By Demion McTair Updated 6:03 a.m., Sunday, 5 April 2020, Atlantic Standard Time (GMT-4)
DISCUSSION: There are at least two sides to every story.
In an effort to bring balance to the discussion as to whether St. Vincent and the Grenadines’ borders should be declared closed in the wake of the Covid-19 pandemic, this article highlights the major arguments for and against closing the borders.
The country’s borders include all airports and seaports.
ARGUMENTS FOR DECLARING THE BORDERS CLOSED
1. CONTAINMENT: The main and most compelling argument expressed promoting closing the borders is that such a move will help to contain the spread of the virus by eliminating anymore imported cases of Covid-19.
2. IMAGE: The country’s image will appear to be one of compliance to WHO recommendations to impose travel restrictions and advanced measures to help contain spread.
3. PUBLIC SATISFACTION: Some have expressed the view that if the borders are to be declared closed, people who are fearful, concerned or even hysterical will feel calmer about the situation.
4. CARGO STILL COMES IN: For countries which have closed their borders to incoming passengers, cargo is not restricted. This means that even with a border closure to travel, goods can still come into the country and there can still be economic activity.
ARGUMENTS FOR NOT DECLARING THE BORDERS CLOSED:
1. CLOSING WHAT IS TECHNICALLY CLOSED: If airlines are not coming, yachts are not coming, passenger vessels are not coming due to travel restrictions from other countries, who will you be declaring the borders closed from?
2. VIOLATING LEGAL RIGHT OF ENTRY TO VINCENTIANS: Even if they can organize charter flights to leave some countries which have closed their borders to entry, but still allow exit, a border closure in St. Vincent totally eliminates the chances of such persons from returning to their country of birth. This is one of the most compelling arguments for non-closure.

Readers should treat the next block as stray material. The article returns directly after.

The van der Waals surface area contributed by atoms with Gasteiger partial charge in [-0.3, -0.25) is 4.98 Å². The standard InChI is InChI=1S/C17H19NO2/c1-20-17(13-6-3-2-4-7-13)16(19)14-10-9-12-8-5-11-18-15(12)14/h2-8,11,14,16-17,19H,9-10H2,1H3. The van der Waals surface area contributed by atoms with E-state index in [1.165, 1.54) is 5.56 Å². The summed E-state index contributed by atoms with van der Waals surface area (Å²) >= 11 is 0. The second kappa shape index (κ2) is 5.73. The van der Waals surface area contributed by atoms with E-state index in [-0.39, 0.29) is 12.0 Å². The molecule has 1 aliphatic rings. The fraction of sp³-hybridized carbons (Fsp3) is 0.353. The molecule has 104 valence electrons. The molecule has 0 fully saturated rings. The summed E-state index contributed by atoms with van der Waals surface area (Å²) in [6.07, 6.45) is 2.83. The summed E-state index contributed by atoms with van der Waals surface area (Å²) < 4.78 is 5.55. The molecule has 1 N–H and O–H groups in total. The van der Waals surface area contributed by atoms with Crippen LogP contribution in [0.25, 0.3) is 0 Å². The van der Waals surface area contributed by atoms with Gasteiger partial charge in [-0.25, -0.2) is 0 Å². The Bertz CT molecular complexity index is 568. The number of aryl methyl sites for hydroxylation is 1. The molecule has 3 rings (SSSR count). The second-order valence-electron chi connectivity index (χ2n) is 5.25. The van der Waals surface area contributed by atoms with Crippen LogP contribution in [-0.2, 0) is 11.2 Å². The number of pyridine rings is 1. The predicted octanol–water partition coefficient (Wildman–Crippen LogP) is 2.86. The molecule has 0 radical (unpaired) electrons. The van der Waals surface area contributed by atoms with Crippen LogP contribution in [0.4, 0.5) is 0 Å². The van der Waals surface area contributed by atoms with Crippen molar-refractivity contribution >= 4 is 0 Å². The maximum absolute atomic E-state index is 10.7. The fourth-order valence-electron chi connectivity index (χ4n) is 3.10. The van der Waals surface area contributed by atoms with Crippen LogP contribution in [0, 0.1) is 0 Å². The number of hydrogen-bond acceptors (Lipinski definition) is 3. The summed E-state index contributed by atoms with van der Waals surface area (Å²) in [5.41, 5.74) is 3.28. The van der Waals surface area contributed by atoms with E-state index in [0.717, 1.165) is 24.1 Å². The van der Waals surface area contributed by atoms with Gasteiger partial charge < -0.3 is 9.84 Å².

While it might be easy to say “let them stay where they are” until things get better, it might not be so simplistic.
For instance, imagine students at regional universities which have shut down and have limited services, people who worked on cruise lines where the ships have offered to drop them home, and people who are close to legally overstaying their time in foreign countries or have legitimate legal and other reasons to come home at this time.
A border closure significantly leaves them abandoned and reduces them to being mere refugees in other countries.
Added to this is a legal issue. Under the Public Order Act, Vincentians cannot be denied entry into the country.
3. ECONOMIC FALLOUT: With absolutely no one coming in, or having the chance to do so, a complete border closure technically puts the country into isolation from the outside world in every non-virtual way.
Government and private sector business travelling, as well as religious and NGO-related travelling and the economic benefits to be derived are ruled out. This potentially brings to naught, income for those who provide accommodations, and services linked to accommodations.
Such services include transportation, food and beverage, cleaning services and maintenance services.
Money over health? Health over money? Health and money working together responsibly?
Proponents of keeping the borders open favour having strong screening at ports and strict, mandatory quarantine systems to ensure people entering don’t put the general population at risk.
4. VAST MAJORITY OF COVID-19 VICTIMS RECOVER: An argument for leaving the borders open that some have considered to be Machiavellian is that most people with Covid-19 recover. Though it is a valid point that 80 percent of the victims recover or show mild symptoms, some people die. This reality makes this point very controversial.
ARGUMENTS FOR PARTIAL CONDITIONAL CLOSURE
A third major argument on the border closure issue is that the borders should be closed, but only for non-essential travel.
Proponents of this view are in favour of keeping the borders open to allow medical teams and health officials to enter and exit the country as needed.
Some who hold this view have also said that such a position will allow people to come and go, in the case of medical emergencies.
For instance, St. Vincent and the Grenadines is the hub for specialized medical care for children in the Eastern Caribbean under the World Pediatric Project.
If a child from a neighboring country needs advanced pediatric specialty care, pediatric specialist diagnostic and surgery and needs to fly to St. Vincent, they should be able to do so if borders remain open for essential travelling.
With closed borders, however, even important projects like this might come to a halt with no certainty as to when they will resume.
Those are some of the main arguments regarding border closure.
What is your position?
Feel free to leave your comments.